A Philosopher Stares at "Stares at Goats"

California News Correspondent

In the new movie The Men Who Stare at Goats, which opens today in the United States, George Clooney plays a former member of a secret sect of soldiers trained by the U.S. military to deploy a host of paranormal weapons against the enemy. Their deadly talents supposedly include the ability to kill a goat via psychokinesis—by staring at the beast they can make its heart stop with thought alone.

The movie takes some liberties in the name of comedy, but the program it's based on is real. During the Cold War, the U.S. military became convinced it was losing the "mind race" against the Soviet Union, and as recently as the late 1980s was investigating a range of paranormal phenomenon and their potential uses in espionage and combat, says Jonathan Moreno, a philosopher at the University of Pennsylvania who studies military applications of cognitive science.

For more details, Moreno referred me to a 1988 National Research Council report on enhancing human performance. According to the report, some military decision makers believed that extrasensory perception ("if real and controllable") could prove valuable for intelligence gathering, while psychokinesis could find an even wider range of uses, from jamming enemy computers or weapons, planting thoughts in individuals without their knowledge, or even killing enemies at a distance. And that's not all.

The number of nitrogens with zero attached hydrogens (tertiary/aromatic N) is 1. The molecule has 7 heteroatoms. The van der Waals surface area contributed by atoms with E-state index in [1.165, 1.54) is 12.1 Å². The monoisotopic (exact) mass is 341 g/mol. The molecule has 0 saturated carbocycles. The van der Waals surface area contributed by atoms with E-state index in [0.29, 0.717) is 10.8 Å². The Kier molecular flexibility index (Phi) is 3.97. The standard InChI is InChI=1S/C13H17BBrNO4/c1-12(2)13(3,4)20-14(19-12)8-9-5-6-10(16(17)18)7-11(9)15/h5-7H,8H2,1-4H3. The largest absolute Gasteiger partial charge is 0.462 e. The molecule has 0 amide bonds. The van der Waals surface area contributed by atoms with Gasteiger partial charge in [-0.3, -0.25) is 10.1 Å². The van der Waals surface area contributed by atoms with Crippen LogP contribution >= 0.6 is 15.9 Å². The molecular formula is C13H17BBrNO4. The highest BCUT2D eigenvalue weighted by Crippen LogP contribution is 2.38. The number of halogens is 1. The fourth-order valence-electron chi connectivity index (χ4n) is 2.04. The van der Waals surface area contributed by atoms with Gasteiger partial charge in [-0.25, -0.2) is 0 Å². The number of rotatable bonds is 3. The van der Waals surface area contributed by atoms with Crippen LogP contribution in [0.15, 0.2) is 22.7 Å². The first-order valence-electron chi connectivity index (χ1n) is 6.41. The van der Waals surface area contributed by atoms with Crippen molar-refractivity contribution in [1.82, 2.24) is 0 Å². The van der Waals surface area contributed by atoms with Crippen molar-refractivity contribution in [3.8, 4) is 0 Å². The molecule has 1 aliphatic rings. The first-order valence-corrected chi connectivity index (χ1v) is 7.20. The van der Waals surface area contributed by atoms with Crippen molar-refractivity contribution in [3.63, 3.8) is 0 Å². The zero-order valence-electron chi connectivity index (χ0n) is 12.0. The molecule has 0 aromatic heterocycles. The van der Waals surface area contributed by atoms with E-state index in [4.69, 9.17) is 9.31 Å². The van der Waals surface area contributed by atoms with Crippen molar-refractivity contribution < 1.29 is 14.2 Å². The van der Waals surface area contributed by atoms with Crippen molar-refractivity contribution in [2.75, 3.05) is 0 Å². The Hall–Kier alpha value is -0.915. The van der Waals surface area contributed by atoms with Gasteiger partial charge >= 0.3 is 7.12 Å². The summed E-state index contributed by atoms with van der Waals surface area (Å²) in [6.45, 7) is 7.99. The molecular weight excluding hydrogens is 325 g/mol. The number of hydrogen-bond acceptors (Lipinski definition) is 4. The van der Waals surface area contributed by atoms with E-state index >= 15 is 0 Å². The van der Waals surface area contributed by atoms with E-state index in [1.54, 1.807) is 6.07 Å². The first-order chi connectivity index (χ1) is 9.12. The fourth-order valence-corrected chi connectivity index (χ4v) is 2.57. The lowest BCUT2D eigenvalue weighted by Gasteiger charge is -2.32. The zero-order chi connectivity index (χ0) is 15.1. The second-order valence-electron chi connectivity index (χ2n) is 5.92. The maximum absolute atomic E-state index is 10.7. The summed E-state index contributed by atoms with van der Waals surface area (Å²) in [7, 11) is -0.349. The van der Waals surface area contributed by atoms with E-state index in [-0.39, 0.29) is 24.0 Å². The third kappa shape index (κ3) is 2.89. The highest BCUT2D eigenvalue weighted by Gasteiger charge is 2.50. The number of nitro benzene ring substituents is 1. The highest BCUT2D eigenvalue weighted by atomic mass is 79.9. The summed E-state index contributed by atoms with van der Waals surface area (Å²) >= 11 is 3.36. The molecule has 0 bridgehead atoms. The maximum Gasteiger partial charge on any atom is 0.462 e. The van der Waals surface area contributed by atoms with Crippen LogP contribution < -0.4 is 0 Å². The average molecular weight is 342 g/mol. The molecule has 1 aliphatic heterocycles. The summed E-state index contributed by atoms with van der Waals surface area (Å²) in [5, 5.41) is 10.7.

The report says: "One suggested application is a conception of the 'First Earth Battalion,' made up of 'warrior monks,' who will have mastered almost all the techniques under consideration by the committee, including the use of ESP, leaving their bodies at will, levitating, psychic healing, and walking through walls." This is the elite squad Clooney's character belonged to.

Moreno says that as far as he knows the military has abandoned its research into the paranormal. These days, he says, they're more interested in the fruits of neuroscience research—cognitive-enhancing drugs to keep soldiers sharp, for example, or brain-machine interfaces that could take over a plane if the pilot becomes incapacitated.

Meanwhile, The Men Who Stare at Goats seems to be earning mainly mediocre reviews in the United Kingdom, where it has already opened. Maybe this is one case where reality didn’t need any help from Hollywood.

Posted in Policy